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Facts Forum News, Vol. 5, No. 4, April 1956
File 017
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Facts Forum. Facts Forum News, Vol. 5, No. 4, April 1956 - File 017. 1956-04. University of Houston Libraries. University of Houston Digital Library. Web. November 13, 2019. https://digital.lib.uh.edu/collection/1352973/item/1119/show/1066.

Disclaimer: This is a general citation for reference purposes. Please consult the most recent edition of your style manual for the proper formatting of the type of source you are citing. If the date given in the citation does not match the date on the digital item, use the more accurate date below the digital item.

Facts Forum. (1956-04). Facts Forum News, Vol. 5, No. 4, April 1956 - File 017. Facts Forum News, 1955-1956. University of Houston Libraries. Retrieved from https://digital.lib.uh.edu/collection/1352973/item/1119/show/1066

Disclaimer: This is a general citation for reference purposes. Please consult the most recent edition of your style manual for the proper formatting of the type of source you are citing. If the date given in the citation does not match the date on the digital item, use the more accurate date below the digital item.

Facts Forum, Facts Forum News, Vol. 5, No. 4, April 1956 - File 017, 1956-04, Facts Forum News, 1955-1956, University of Houston Libraries, accessed November 13, 2019, https://digital.lib.uh.edu/collection/1352973/item/1119/show/1066.

Disclaimer: This is a general citation for reference purposes. Please consult the most recent edition of your style manual for the proper formatting of the type of source you are citing. If the date given in the citation does not match the date on the digital item, use the more accurate date below the digital item.

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Title Facts Forum News, Vol. 5, No. 4, April 1956
Series Title Facts Forum News
Creator
  • Facts Forum
Publisher Facts Forum
Date April 1956
Language eng
Subject
  • Anti-communist movements
  • Conservatism
  • Politics and government
  • Hunt, H. L.
Place
  • Dallas, Texas
Genre
  • journals (periodicals)
Type
  • Text
Identifier AP2.F146 v. 5 1956; OCLC: 1352973
Collection
  • University of Houston Libraries
  • Facts Forum News
Rights No Copyright - United States: This item is in the public domain in the United States and may be used freely in the United States. The item may not be in the public domain under the copyright laws of other countries.
Item Description
Title File 017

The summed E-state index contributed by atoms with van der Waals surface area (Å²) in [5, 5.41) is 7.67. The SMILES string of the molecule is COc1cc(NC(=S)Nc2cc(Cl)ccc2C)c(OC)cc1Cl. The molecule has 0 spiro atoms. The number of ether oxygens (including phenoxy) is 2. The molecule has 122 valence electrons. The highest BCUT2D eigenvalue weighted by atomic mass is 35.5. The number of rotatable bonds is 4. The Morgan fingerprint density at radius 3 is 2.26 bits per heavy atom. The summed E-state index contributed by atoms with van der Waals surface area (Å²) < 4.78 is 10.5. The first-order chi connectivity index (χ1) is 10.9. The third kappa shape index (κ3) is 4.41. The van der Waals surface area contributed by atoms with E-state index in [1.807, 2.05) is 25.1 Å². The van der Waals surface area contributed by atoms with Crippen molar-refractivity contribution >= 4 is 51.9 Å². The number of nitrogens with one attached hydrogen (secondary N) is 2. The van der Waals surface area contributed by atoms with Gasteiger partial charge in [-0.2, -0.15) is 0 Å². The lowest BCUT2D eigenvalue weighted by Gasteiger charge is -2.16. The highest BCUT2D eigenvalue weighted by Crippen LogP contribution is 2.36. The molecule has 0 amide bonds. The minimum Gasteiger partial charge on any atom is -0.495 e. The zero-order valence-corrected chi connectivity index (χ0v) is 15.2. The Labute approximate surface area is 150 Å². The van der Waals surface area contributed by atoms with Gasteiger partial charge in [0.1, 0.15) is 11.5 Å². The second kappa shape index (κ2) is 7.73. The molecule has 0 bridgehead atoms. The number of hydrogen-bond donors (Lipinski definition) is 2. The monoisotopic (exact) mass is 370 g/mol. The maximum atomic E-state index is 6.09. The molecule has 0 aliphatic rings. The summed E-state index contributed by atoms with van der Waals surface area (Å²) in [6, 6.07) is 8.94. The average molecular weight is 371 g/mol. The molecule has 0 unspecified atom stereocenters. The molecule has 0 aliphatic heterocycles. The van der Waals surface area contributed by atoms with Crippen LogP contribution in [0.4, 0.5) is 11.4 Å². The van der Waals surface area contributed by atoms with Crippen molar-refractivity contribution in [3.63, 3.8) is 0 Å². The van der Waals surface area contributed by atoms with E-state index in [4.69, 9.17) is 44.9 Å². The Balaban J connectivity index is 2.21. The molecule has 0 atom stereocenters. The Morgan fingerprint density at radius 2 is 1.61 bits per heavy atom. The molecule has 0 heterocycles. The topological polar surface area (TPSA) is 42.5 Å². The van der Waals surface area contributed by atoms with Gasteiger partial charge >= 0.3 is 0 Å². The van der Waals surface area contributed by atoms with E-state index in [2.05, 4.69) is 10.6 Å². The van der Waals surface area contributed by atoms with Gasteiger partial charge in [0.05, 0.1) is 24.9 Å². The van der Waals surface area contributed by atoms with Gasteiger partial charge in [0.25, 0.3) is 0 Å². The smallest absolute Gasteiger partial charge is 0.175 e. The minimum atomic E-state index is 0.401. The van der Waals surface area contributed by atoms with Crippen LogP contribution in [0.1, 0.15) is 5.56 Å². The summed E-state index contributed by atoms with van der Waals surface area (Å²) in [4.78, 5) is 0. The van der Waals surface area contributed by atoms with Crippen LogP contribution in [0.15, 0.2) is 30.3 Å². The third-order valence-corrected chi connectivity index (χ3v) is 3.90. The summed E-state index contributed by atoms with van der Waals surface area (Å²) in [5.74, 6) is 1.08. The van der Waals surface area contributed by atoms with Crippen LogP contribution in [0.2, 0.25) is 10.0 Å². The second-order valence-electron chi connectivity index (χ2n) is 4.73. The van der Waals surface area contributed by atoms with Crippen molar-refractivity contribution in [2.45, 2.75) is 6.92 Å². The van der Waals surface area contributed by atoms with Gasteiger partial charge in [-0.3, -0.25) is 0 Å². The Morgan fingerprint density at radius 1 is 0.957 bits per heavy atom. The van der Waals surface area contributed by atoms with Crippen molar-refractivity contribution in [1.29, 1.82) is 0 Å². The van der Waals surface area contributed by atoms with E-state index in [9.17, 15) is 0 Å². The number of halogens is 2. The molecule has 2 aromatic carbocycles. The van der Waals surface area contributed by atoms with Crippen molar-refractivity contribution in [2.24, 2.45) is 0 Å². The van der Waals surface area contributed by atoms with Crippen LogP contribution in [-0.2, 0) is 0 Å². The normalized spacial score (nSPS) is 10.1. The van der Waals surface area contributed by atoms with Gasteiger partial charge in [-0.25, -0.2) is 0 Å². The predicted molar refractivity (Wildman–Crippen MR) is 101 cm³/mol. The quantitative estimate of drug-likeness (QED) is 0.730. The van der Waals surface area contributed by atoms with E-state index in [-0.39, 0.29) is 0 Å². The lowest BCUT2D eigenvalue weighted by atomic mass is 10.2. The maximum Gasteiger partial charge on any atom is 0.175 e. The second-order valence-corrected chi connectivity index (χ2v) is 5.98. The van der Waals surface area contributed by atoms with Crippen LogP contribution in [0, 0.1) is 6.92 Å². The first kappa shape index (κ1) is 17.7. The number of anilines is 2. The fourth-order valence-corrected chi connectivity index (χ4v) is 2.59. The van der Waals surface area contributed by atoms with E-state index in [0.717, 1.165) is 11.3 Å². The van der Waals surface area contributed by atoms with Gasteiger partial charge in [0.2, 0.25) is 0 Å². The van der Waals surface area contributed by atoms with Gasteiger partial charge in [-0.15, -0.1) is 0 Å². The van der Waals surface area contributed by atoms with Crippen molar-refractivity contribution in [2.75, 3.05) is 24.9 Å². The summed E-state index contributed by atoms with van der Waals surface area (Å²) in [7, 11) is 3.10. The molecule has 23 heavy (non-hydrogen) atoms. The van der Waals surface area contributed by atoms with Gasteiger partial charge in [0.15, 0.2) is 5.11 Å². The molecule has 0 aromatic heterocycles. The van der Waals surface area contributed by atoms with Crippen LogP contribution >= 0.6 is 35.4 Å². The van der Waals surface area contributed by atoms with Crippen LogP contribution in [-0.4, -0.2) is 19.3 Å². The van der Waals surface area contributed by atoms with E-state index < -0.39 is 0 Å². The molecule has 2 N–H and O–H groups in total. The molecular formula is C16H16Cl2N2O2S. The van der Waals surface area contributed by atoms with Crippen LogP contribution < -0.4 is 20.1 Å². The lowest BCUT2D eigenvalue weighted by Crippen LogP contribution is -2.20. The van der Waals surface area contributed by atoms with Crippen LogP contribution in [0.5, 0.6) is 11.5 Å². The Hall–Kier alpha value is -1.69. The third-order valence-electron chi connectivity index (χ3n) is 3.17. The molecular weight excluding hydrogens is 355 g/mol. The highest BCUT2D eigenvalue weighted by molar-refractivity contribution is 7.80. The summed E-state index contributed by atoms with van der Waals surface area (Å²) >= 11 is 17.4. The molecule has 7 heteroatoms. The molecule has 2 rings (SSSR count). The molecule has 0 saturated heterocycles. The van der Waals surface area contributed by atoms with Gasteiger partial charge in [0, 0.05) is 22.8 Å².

Transcript ) o ;ns of in' tative. nation it these # eh to P it other' our ed« iral weal partiCL are to I produi adison rC„ wrote, o itsel&J lalCoil ified A"" oncil romoti"! of hin bad influence? ■'Oiig interest in these problems, «ese meetings have been valuable to 0ur own national policymakers, who """st know the mind of the nation "arrive at sound policies which will enjoy continuing public support. ., During the past two yettrs the Rational Commission has launched a P'an for locally led "Citizen Consulta- Qnns." These are getting the "grass roots'' leadership of America to study and make recommendations both to the federal government and to their own communities on such problems as "The National Interest and Foreign Languages," "The American Citizen's Stake in the Progress of Less Developed Areas of the World," and 'The American as International Traveler and Host." LJNEsJ I to <J least L edsofl l/ltH)"-' ning dj nternaiL cssed tl ,s "Hoi •s em ?the,rl !;'"•••■«,' '"■• pi ation ■ WolldM in to * 'he American Legion and UNESCO5 Opposition of The American Legion toward UNESCO is representative of much of the current criticism CERTAINLY the American people are entitled to an honest, accu- |) rate and complete explanation ■ lite American Legion of its views ? UNESCO. explanation. I hope to furnish such Th, ere are three principal objectives an. ' must be reached if we are to yer finally the earnest (inestions of «„"icreasing number of our fellow 3ns concerning UNESCO. W,r ! "rst is '" exP'ain hriefly the k?e7 unreported, fundamental and of SPca' philosophies and principles \f American Legion which are (jVp'Oundation of our position on Sfjj*;MX) and on every other national international issue. iu second is to correct certain W^','' versions of The American c^sons carefully considered national lVention action on UNESCO. \> \ t,le ,ast is '" ma^e '' c"ear tllat %\ Tnen'citn Legion has more than rjjgSh reason to consider UNESCO ftj '? international sanctuary of im- .i/ncal one-worlders, red-tinged rad- and apparently deserters from W S "' '">•'' Americans. |ci|)L.a^ are r'"' philosophies and prin- Stjn'S ""deriving The American Le- |eveJ approach to UNESCO and to SjeV er national and international \^}' can '»' summed up in these \\ v'ords: What Is Best for Amer- •Onie quarters, this concept is i*e. fre(i old-fashioned and out-of- PCo. far as The American Legion ls ils "'"icd. however, this principle jW^alid and essential at this very 1%, nt as it was when our nation was VrTand as it has been throughout v "istorv. . !!'4 szfl ^ ■ut tW * M""- by National Commander J. Add- &it\., '"tner oi The American Legion, £"H ""' of the District "I Columbia, '10 ,! "'itel, Washington, D. C, Noveill- ''"m m News, April, 1956 If doing what is best for America is synonymous with nationalism, then it is an enlightened and constructive form of nationalism. For it inspired The American Legion to be first among the nation's great veteran. patriotic, civic, fraternal and business organizations to support the Marshall Plan; to fight for the establishment of NATO; to endorse former President Truman's action in committing American forces to the defense of the Republic of Korea; to call for a security force in the Pacific similar to NATO; to support President Eisenhower's decision to defend Formosa. These actions are part of the record — a record which clearly shows The American Legion's awareness that collective security agreements, economic and military aid to our allies, and con- b'nued United States participation in the United Nations are in America's best interest. To some, The American Legion's convention approval of continued U. S. participation in the United Nations is in direct contradiction to our action on UNESCO. It is not, of course. It is, instead, but another example of The American Legion's policy of supporting organizations, policies and programs which contribute to our nation's liesl interest, and of opposing those which do not. You understand this, just as you appreciate that The American Legion's convention action on UNESCO climaxed the most extensive study, debate and discussion ever given to any subject by Legionnaires. Unfortunately, some segments of press created the impression thai the UNESCO resolution was passed without sufficient study and discussion. Nothing could be further from the truth, \side from the two days of discussion and debate given the subject by the members of the joint foreign Relations-Americanism convention committee and by witnesses who appeared before it, UNESCO was considered by delegates to many of our Department Conventions this year. As a matter of fact, ten Department Conventions adopted resolutions on the subject. All ten supported existing American Legion policy in opposition to UNESCO. It's a matter of record, of course, that (his subject has also been thoroughly studied and discussed by the National Executive Committee of The American Legion. On even hand is evidence refuting completely the charge that we acted hastily and without sufficient study on UNESCO After reaffirming the action of the National Executive Committee in May, 1953, the 37th convention then resolved, and I quote: "That The American Legion will not name a delegate to the United States National Commission for UNESCO. "That The American Legion urges Congress to repeal the laws creating the United States National Commission for UNESCO and its Secretariat; and that Congress deliver mandates to till Administrative Departments of the United States government to desist from further dissemination of UNESCO and United States National Commission for UNESCO materials, reports and programs within the territorial jurisdiction of the United States. LEGION URGES CONGRESS TO INVESTIGATE UNESCO "That Congress be urged to make a complete current investigation of the operations of UNESCO to determine whether or not that agency has complied and is complying with the terms and conditions of Resolution 215 of the House of Representatives and Resolution 122 of the United States Senate. 79th Congress; said resolutions being the basis of the United States participation in UNESCO; provided, further, that investigation be especially made to ascertain 'explicitly whether there has been violation of the provision' of the final portion (which reads ); 'provided, however, that such agenc) shall not interfere with educational systems or programs within the several nations, or their administrations.'" Continuing to ([note the convention resolution: "And if. upon investigation, it is determined that UNESCO has violated any of the conditions as set forth in the resolutions, that Congress be urged to take appropriate Page 15 tng e I